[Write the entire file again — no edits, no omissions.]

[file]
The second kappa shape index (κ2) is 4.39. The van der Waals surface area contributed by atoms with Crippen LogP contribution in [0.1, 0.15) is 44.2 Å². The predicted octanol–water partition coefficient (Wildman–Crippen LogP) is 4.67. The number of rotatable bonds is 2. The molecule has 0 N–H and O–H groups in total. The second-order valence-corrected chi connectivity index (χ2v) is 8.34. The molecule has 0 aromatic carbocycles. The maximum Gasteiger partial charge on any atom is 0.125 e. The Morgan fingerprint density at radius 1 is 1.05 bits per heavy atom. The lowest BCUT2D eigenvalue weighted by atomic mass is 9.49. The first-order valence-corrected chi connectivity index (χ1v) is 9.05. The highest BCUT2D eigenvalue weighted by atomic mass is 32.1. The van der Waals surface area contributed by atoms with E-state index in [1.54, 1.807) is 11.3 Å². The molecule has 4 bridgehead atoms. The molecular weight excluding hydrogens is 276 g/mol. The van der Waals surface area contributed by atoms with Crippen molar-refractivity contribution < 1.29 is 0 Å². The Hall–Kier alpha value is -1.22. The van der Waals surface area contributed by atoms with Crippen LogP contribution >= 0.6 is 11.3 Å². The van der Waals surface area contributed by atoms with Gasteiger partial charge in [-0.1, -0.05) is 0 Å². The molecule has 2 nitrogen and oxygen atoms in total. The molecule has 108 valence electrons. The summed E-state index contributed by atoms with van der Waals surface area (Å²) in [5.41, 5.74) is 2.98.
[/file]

The second kappa shape index (κ2) is 4.39. The van der Waals surface area contributed by atoms with Crippen LogP contribution in [0.1, 0.15) is 44.2 Å². The predicted octanol–water partition coefficient (Wildman–Crippen LogP) is 4.67. The number of rotatable bonds is 2. The molecule has 0 N–H and O–H groups in total. The second-order valence-corrected chi connectivity index (χ2v) is 8.34. The molecule has 0 aromatic carbocycles. The maximum Gasteiger partial charge on any atom is 0.125 e. The Morgan fingerprint density at radius 1 is 1.05 bits per heavy atom. The lowest BCUT2D eigenvalue weighted by atomic mass is 9.49. The first-order valence-corrected chi connectivity index (χ1v) is 9.05. The highest BCUT2D eigenvalue weighted by atomic mass is 32.1. The van der Waals surface area contributed by atoms with E-state index in [1.54, 1.807) is 11.3 Å². The molecule has 4 bridgehead atoms. The molecular weight excluding hydrogens is 276 g/mol. The van der Waals surface area contributed by atoms with Crippen molar-refractivity contribution < 1.29 is 0 Å². The Hall–Kier alpha value is -1.22. The van der Waals surface area contributed by atoms with Crippen LogP contribution >= 0.6 is 11.3 Å². The van der Waals surface area contributed by atoms with Gasteiger partial charge in [-0.1, -0.05) is 0 Å². The molecule has 2 nitrogen and oxygen atoms in total. The molecule has 108 valence electrons. The summed E-state index contributed by atoms with van der Waals surface area (Å²) in [5.41, 5.74) is 2.98.